Background revalidation process flow

When a cache lookup results in a stale object that is within a stale-while-revalidate period (scenario 2 in the list above), Fastly will fork the request into two paths. One path will serve the stale object to the current client, while the second will asynchronously fetch the object from the origin.

IMPORTANT: If there is already a background revalidation in progress for the resource being requested, the stale object will be served but a new revalidation will not be triggered. See request collapsing.

In Compute services, this all happens within the fetch operation, while in VCL services each stage invokes VCL subroutines as follows:

Background revalidation flow

VCL subroutines executing in a background revalidation context are identifiable via the req.is_background_fetch VCL variable.

Background revalidations will only repopulate cache if the process above is successful and beresp.cacheable is set to true at the end of vcl_fetch. Otherwise, the stale object will continue to be used and background revalidation will continue to be attempted on subsequent requests, until the SWR period expires.

Background revalidations are eligible for request collapsing.

Stale if error: Survive origin failure

stale-if-error tells Fastly that if a backend is sick (i.e. is currently failing a health check), a stale response may be used instead of outputting an error - which helps us always guarantee a nice user experience even during periods of server instability.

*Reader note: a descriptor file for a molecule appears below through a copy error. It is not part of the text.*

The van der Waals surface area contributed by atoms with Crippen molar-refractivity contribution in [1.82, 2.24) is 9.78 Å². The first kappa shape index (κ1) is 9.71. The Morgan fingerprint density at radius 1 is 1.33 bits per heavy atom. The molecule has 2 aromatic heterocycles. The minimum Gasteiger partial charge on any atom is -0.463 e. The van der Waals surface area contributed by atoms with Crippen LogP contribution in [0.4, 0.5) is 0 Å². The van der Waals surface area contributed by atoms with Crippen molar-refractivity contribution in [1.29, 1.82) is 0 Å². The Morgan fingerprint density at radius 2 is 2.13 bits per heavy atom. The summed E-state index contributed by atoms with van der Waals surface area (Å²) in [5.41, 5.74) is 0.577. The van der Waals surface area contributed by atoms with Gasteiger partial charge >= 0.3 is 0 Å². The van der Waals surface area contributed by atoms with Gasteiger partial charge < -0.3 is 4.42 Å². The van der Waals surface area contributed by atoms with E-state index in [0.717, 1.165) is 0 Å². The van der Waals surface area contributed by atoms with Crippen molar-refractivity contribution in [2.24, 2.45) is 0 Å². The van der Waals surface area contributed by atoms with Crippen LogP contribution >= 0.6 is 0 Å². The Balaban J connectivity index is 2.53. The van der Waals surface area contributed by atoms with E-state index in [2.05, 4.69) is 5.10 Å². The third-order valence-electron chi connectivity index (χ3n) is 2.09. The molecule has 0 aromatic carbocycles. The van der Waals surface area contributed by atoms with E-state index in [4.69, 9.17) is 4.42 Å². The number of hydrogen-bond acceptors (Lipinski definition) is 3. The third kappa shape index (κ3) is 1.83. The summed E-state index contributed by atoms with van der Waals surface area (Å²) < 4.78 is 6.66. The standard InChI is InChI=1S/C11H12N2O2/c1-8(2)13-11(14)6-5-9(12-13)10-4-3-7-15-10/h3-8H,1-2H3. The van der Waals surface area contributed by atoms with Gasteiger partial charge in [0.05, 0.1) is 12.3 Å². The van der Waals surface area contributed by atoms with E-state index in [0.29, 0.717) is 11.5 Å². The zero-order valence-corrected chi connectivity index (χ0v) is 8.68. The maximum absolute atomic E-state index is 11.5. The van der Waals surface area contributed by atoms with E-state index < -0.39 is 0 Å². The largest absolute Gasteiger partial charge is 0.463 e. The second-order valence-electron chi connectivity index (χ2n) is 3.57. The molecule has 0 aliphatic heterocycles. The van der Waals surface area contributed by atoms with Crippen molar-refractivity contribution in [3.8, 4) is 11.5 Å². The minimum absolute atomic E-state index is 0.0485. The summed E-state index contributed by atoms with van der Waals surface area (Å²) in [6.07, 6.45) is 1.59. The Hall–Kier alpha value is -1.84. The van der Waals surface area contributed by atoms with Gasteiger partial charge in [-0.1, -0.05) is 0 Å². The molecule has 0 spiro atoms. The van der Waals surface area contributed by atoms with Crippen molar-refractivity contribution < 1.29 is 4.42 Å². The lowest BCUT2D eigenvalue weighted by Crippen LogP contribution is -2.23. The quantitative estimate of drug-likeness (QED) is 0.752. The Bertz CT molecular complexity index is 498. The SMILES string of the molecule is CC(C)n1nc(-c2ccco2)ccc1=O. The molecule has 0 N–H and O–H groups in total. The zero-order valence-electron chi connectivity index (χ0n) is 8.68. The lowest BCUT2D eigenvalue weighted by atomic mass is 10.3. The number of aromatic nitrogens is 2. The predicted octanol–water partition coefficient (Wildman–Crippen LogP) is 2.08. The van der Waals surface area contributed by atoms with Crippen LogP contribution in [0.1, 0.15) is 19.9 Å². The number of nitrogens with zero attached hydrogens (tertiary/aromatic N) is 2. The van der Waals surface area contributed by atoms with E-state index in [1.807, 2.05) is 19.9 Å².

Cache-Control: max-age=300, stale-if-error=86400

In the above example, Fastly will store and serve the fresh content for 5 minutes, just like the previous example, but this time, when the 5 minutes has expired, the next request for this content will block on a synchronous fetch to origin. Unlike stale-while-revalidate, stale-if-error doesn't allow for any asynchronous revalidation.

When an origin fetch is triggered, during a stale-if-error window:

  • if the origin is sick (i.e. is currently failing a health check), the stale content will be served automatically.
  • if the origin is erroring (i.e. responding with a valid HTTP response such as a 503 "service unavailable"), Compute services will receive the response as served by the origin, while VCL services will invoke vcl_fetch and set stale.exists to true. The stale content may be used in VCL services by explicitly selecting it.
  • if the origin is down/unreachable, Compute services will receive a response generated by Fastly, and VCL services will invoke vcl_error and set stale.exists to true. The stale content may be used in VCL services by explicitly selecting it.

Once the stale period expires, the content can no longer be used as a backup and, if the origin is sick or a failure is encountered in fetching from the origin, Fastly must serve an error.